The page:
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Unseen Danger: What Might Go Wrong for CCPs?

| FinReg

By Thomas Krantz, Thomas Murray

Originally published on TABB Forum 

In response to the events of 2007-2008, G20 leaders determined at their 2009 Pittsburgh Summit that one of the solutions to the over-the-counter (OTC) contract problem was to make these instruments more transparent to the marketplace by having the “standardised” variants centrally cleared. This would add some certainty in terms of counterparty risk for settlement of the contracts, and generate better information as to their value and quantity.

Or so it was thought.

That policy response was followed by legislation and regulation at the global and national levels. This, in turn, has led to a reconfiguration of clearing houses, once a small, quietly effective corner of market infrastructure. Their capital bases have been considerably deepened, and far more attention has been paid to their risk management models. The introduction of OTC contracts into the mix changes the work considerably.

We will not comment on the appropriate and effective use of regulated clearing houses to rein in the unregulated OTC environment – with implementation of this policy, that is a moot point. Five years after the Pittsburgh Communique, Thomas Murray believes that clearing house managers are now acutely attuned to the changing environment, and have had some years to plan for it. They have been made subject to complex Basel III capital requirements, in order to post a ‘Q’ qualifying status, and so reduce the capital costs to their members. They have had to begin writing detailed self-assessments that describe how they comply with the CPMI-IOSCO Principles of Financial Markets Infrastructures (‘PFMIs’). In another year or so, they will become subject to quantitative disclosure requirements specifically written for clearing houses by CPMI-IOSCO under these same PFMIs. They have not been lacking for attention in what has been an upheaval in their institutional lives.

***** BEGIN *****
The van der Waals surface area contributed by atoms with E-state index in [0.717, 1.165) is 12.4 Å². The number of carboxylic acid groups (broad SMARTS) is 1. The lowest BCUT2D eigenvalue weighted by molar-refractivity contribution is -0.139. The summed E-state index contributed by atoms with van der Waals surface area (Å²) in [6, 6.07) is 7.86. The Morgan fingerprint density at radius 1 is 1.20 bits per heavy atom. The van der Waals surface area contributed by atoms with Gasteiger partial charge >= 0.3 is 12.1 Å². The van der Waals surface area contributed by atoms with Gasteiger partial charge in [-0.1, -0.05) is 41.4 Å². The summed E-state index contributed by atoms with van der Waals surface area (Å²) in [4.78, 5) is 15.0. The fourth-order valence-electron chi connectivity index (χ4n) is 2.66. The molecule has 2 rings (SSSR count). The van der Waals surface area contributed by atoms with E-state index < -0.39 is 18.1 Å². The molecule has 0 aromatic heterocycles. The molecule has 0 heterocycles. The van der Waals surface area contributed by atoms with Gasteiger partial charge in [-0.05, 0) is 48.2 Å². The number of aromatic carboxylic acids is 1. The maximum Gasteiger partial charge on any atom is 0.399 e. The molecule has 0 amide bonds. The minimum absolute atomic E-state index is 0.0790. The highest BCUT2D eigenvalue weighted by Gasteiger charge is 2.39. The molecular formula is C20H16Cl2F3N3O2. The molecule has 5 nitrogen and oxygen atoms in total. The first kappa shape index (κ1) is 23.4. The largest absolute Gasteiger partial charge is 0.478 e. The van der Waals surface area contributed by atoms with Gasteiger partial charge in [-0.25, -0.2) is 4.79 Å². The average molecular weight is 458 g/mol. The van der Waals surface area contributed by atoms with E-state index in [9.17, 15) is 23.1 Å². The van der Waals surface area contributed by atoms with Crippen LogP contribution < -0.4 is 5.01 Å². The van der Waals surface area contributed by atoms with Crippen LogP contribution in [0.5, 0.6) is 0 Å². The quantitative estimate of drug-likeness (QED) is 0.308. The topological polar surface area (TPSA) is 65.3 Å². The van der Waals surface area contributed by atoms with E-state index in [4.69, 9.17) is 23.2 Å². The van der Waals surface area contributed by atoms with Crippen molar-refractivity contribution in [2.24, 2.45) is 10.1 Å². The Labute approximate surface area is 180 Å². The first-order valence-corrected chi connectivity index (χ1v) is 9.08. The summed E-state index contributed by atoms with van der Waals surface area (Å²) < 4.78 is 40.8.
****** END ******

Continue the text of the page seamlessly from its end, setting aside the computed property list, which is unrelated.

We will instead turn to other actors in this story.

We sense a change in tone and focus in the discourse amongst clearing houses and their clearing bank members, which contribute capital to the guarantee funds, and so have a stake in the successful handling of business after trading. Until just a few years ago, with asset-by-asset, contract-by-contract novation, clearing was a more straightforward process. Failure rates were extraordinarily low over long periods of time, certainly low enough to engender market confidence, so much so that trades were more or less just handed off to a CCP without much more thought. Clearing was in the background. Today, it has moved to the foreground.

What we find nowadays is a realisation that handing-off is not so simple. After all, this is an environment where risk is mutualised amongst the CCP and all its members. They are at the same table; everybody has money at stake. With more kinds of products being traded and cleared, scarce collateral, and sometimes tight liquidity moments, we see clearing banks eyeing one another to see what they are introducing into the common pool – do the neighbors master clients’ trades, and the value of them? Are they all good at managing in this more complex environment? Each may think it has a firm grasp of what it is introducing to the CCP, but does everybody else?

There is reason to pause here; when we read the IOSCO public consultation of September 2014 that would set basic standards for administration of uncleared OTC contracts [“Risk Mitigation Standards for Non-Centrally Cleared OTC Contracts,” a public consultation by IOSCO, September 2014], we see that sloppy administrative practices are still common. Assuming that the “standardised parts of OTC” are now well administered, given the unknowns about the pure bespoke, there remains a considerable risk information void. Some closely related positions between the same counterparties may be centrally cleared, others not. How does this affect monitoring of position limits? How effective can counterparty position limits be if some – perhaps considerable – contracts are entered into out of sight? A mass of instruments of unknown value and complexity with these same counterparties is hovering in the void just on the other side of the regulatory perimeter. Data on OTC arriving in trade repositories in diverse forms remains unhelpful if the objective were to get a holistic picture of the marketplace.